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March 9, 2008
As a regular reader of David Lazarus' column, this one struck home. ("Cost is the real drug threat," Consumer Confidential, March 5.) My wife and I take several medications daily. While we mostly purchase here, we also have purchased a couple of the more expensive drugs from Canada, and the savings are worth forgoing the insurance. I can appreciate the incredible pressure that this can put on people and appreciate your making it a point of discussion. Rowland Perkins Beverly Hills -- Lazarus says the FDA "should be authorized to certify leading Canadian pharmacies as reliable suppliers of medications."
October 8, 2008 | From Times Wire Reports
In a concession to pediatricians, drug companies warned parents not to give over-the-counter cold remedies to children under 4. Doctors doubt the drugs do children much good and worry about risks. The companies that make medications like Dimetapp and PediaCare also warned parents not to give antihistamines to kids to help them sleep. The new instructions are on packages that began hitting stores this week. Problems with over-the-counter cough and cold medicine send about 7,000 children to emergency rooms each year, with symptoms including hives, drowsiness and unsteady walking.
March 28, 1996 | Associated Press
A woman who was reunited with her mother 40 years after being given up for adoption has been convicted of breaking the woman's neck. Constance Agnes Miller, 61, was found guilty Tuesday of voluntary manslaughter in the slaying of her 83-year-old mother, Antoinette Smith, after they argued about Miller's medications and that her mother called her Agnes, the name she was given at birth.
February 24, 2008
As persons living with HIV/AIDS and growing older -- we are two of the subjects of the Feb. 5 Times article about growing older with HIV/AIDS -- we wish to make an important point concerning an article by Daniel Costello ("HIV treatment becoming profitable," Feb. 21). Pharmaceutical companies have made great inroads in treating HIV/AIDS itself, most significantly with once-a-day dosing. However, there are innumerable side effects of the medications. Aging only exacerbates those. It is vital that those who may become infected understand that one pill a day will not remain the norm for very long.
December 8, 1997
I read your article on the flu [Dec. 1] with interest and, from a public health education point of view, thought you and the writers did a good job. I am a little bothered however by the bullet ("Vitals"): "A survey of 1,008 adults found that 25% believe nothing treats the flu (there are two antiviral medications that can be given at the first sign of symptoms). . . ." Actually, these medications are of dubious efficacy and quite expensive. They definitely fall outside the local standard of care for treating the flu in otherwise healthy patients and are typically reserved for patients with severe underlying disease.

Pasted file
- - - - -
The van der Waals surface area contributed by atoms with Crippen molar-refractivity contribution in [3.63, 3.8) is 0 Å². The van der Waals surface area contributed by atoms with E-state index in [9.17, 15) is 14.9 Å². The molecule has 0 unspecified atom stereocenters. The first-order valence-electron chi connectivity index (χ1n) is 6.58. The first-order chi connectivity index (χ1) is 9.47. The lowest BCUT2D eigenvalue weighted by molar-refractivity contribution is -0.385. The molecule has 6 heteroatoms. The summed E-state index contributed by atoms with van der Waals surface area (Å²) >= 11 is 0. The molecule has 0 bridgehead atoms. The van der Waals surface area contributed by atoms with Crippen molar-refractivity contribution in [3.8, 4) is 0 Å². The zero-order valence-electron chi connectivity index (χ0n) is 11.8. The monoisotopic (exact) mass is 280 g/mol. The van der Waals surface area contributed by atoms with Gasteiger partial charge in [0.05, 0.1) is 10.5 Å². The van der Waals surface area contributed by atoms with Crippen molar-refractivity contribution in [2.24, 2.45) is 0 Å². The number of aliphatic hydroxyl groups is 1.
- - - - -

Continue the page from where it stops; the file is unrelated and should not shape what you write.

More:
October 26, 2009 | Marni Jameson
Simply put, diabetes is a contest between people and their blood. For people whose bodies don't produce enough insulin to manage their blood sugar, the goal is a normal blood score, achieved through a balancing act of lifestyle and medication. "Eventually most patients will follow a course of lifestyle, medications, then insulin," said Dr. Enrico Cagliero, referring to people diagnosed with the most common form of diabetes, known as Type 2. He's an endocrinologist at Massachusetts General Hospital and associate professor of medicine at Harvard Medical School.
August 3, 2001
Re "States Move to Cut Cost of Drugs," July 30: There is one group of people who should not be the beneficiaries of mandatory drug discounts: smokers. Someone who smokes just one pack a day would have at least $90 a month for medicines if they would quit. If a smoker quits, lo and behold, he or she often ceases to require as many medications. Why should more of my taxes go to subsidize a lifestyle that leads to more medication use and provides no benefits except for nicotine highs? Joey Liu Newbury Park
June 24, 2001
As a person living with AIDS, I applaud Bill Gates for his $100-million donation to fight AIDS on a global scale (June 20). Also, President Bush deserves credit for committing $200 million to this end. However, I strongly believe we should take care of our own before we save the world. There are people with AIDS in this country who cannot afford medications, basic medical care or housing. Beside s, what happened to drug benefits for Medicare recipients? Dean Riner Laguna Beach
December 16, 2000
Regarding Grahame Jones' Dec. 10 soccer column, where L.A. Coliseum general manager Pat Lynch states "that the Coliseum's large crowds--for instance, 61,072 for the USA-Mexico match on Oct. 25--are proof that people feel perfectly safe." Please send me a list of Mr. Lynch's medications because I would love to get my hands on whatever drugs he's on. Safe?! At the Oct. 25 U.S.-Mexico match?! Not only is he not on the same planet as the rest of us, he's not even in the same dimension.
November 23, 2004
Re "Early Vioxx Alarms Alleged," Nov. 19: Well, well. A government official warns that our drug oversight system leaves Americans virtually defenseless against dangerous pharmaceuticals. Seems as if the medical community is fast losing its credibility when it warns patients to beware of herbal supplements that lack Food and Drug Administration approval. Instead, that lack of approval is beginning to sound more like an endorsement for natural alternatives. Jill Chapin Santa Monica The recent Vioxx debacle just confirms what anyone with serious health issues has known for a long time: The FDA is a sick joke.
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